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Lessons: PayPal Dev Conference

PayPal’s developer conference in early November, the company’s first such event, gave some good lessons for tech companies that want to create their own developer communities. Since that seems to include most tech firms these days, we thought it might be helpful to point out some of the lessons, both positive and negative…

The backstory. About a year ago, eBay (PayPal’s owner) changed CEOs. According to the new management team, they decided to put more focus on growing PayPal, and specifically on embracing developers to do it. You can debate whether this was a visionary decision or a reaction to competition from Amazon Flexible Payments Service, but at any rate PayPal has spent much of the last year creating new offerings for developers, a process that culminated in the developer conference.

What worked well
Solve real developer problems. Companies recruiting third party developers typically create a set of APIs, toss them on the market, and then tell developers to “go be creative.” That sometimes works, but there is a lot of demand on the time of software developers, and if you can’t imagine how they will use your technology, there’s a good chance they won’t be able to do so either. Yes, you do want to enable innovation that you didn’t anticipate, but if you want to get developer adoption quickly, it’s important to also do your best to solve particular developer problems.

PayPal went out of its way to make its APIs easy to use, and to tailor them for the needs of developers. For example, we were shown a live demo of how you add PayPal payments to an iPhone app. The process was slick. You open the iPhone development environment, link to a code library written by PayPal (that’s a one-click operation), and then paste into your app a section of code provided by PayPal. You change one line in that code to insert your PayPal vendor ID. Compile your app, and a PayPal payments button appears in your application.
That’s how it should be. Especially for an ingredient technology like payments, it’s important to make adoption brain-dead simple for developers. That means you need to take responsibility for creating things like code samples and link libraries.

Hang out with friends. PayPal has engaged with some large computing companies to support its new APIs. SAP was on stage with them, and used PayPal to pay an $18,000 corporate invoice online, not the sort of transaction you usually expect to do with PayPal. IBM did an hour-long session on its cloud computing platform, and how it integrates with the PayPal APIs. The endorsements were impressive, and should have given developers a sense of safety about working with PayPal.

Get endorsed. PayPal had Tim O’Reilly deliver its keynote at the end of the first day. O’Reilly talked about the web as a giant distributed operating system, with PayPal providing a set of APIs in that OS. O’Reilly is a celebrity influencer among web app companies, and having him at their conference was an important endorsement.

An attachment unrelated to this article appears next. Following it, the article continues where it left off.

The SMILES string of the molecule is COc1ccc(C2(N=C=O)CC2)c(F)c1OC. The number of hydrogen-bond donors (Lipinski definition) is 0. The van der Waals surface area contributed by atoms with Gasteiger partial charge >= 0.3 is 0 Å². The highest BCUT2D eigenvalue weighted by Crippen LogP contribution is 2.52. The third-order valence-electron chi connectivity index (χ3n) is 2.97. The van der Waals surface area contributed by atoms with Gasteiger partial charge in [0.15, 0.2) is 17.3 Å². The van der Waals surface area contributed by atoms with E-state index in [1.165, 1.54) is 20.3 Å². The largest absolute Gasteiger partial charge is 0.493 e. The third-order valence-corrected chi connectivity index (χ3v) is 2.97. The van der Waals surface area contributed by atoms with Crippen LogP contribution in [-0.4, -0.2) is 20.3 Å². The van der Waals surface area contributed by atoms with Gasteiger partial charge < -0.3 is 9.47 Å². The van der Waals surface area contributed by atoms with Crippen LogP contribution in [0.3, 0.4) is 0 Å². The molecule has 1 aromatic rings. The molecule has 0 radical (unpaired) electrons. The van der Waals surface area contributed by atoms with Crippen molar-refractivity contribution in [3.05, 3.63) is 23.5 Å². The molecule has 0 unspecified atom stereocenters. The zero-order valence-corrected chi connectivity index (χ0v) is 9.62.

Areas for improvement
It’s not about you. It was clear that PayPal’s executives were pumped about the conference, because they told us so over and over again. Several times they did the “Are you excited????” call and response routine that you normally use at employee communication meetings. They seemed to be disappointed at the half-hearted response from the audience.

They also spent a lot of time telling us how great PayPal is — how it’s going to double in size in the next three years, how it’s driving “the new wave of payments innovation,” and how developers are going to help PayPal achieve all of that.

It’s a great message to PayPal employees and investors, but the wrong message to send to developers. App developers do not get excited about making someone else rich; they get excited about someone else making them rich. And they’re not pumped up to be at the start of a developer conference; they are excited at the end, after you’ve shown them how much they can do with your technology.

This is especially true for an ingredient technology like PayPal. If you’re creating a new smartphone OS, your installed base is directly relevant to developers because the more users you have, the more units they can sell. But PayPal’s installed base of stores is much less directly tied to the success of developers who use it.

If you’re ever asked to make the opening remarks at your company’s developer conference, say something like this:

“Thanks very much for coming. We’re grateful that you’ve chosen to work with us, and we’re very excited by the things we’ll be telling you about today. You are the foundation of our success. We’re dedicated to helping you create awesome products that no one else on Earth could build, and we want to help you grow your company like a weed and become wildly profitable. To help with that process, our engineers will be holding hands-on code camps until 3 am tomorrow morning, and we’ll have an endless supply of Dove bars in the lobby. Now let’s demo those new APIs…”

(Note: This post was co-authored while at Rubicon. We didn’t have a current or past business relationship with PayPal or eBay. We did receive a free pass to their conference, which was nice of them.)

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